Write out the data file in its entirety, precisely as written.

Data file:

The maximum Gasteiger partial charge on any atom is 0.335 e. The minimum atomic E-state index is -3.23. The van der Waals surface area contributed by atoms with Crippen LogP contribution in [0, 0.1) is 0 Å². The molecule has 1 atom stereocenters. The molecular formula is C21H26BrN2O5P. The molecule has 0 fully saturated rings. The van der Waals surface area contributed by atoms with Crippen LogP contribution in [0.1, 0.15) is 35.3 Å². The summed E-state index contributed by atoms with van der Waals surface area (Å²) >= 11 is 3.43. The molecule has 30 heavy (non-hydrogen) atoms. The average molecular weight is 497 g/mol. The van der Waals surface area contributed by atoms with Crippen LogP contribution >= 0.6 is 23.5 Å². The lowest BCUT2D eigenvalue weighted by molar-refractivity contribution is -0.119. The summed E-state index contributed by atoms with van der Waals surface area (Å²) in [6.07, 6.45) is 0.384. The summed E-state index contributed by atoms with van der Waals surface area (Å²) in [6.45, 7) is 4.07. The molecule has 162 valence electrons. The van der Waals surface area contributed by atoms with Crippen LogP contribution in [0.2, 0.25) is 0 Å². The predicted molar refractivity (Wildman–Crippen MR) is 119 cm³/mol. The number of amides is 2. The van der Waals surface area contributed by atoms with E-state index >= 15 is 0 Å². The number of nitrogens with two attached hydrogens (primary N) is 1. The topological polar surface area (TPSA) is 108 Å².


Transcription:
The maximum Gasteiger partial charge on any atom is 0.335 e. The minimum atomic E-state index is -3.23. The van der Waals surface area contributed by atoms with Crippen LogP contribution in [0, 0.1) is 0 Å². The molecule has 1 atom stereocenters. The molecular formula is C21H26BrN2O5P. The molecule has 0 fully saturated rings. The van der Waals surface area contributed by atoms with Crippen LogP contribution in [0.1, 0.15) is 35.3 Å². The summed E-state index contributed by atoms with van der Waals surface area (Å²) >= 11 is 3.43. The molecule has 30 heavy (non-hydrogen) atoms. The average molecular weight is 497 g/mol. The van der Waals surface area contributed by atoms with Crippen LogP contribution >= 0.6 is 23.5 Å². The lowest BCUT2D eigenvalue weighted by molar-refractivity contribution is -0.119. The summed E-state index contributed by atoms with van der Waals surface area (Å²) in [6.07, 6.45) is 0.384. The summed E-state index contributed by atoms with van der Waals surface area (Å²) in [6.45, 7) is 4.07. The molecule has 162 valence electrons. The van der Waals surface area contributed by atoms with Crippen LogP contribution in [0.2, 0.25) is 0 Å². The predicted molar refractivity (Wildman–Crippen MR) is 119 cm³/mol. The number of amides is 2. The van der Waals surface area contributed by atoms with E-state index >= 15 is 0 Å². The number of nitrogens with two attached hydrogens (primary N) is 1. The topological polar surface area (TPSA) is 108 Å².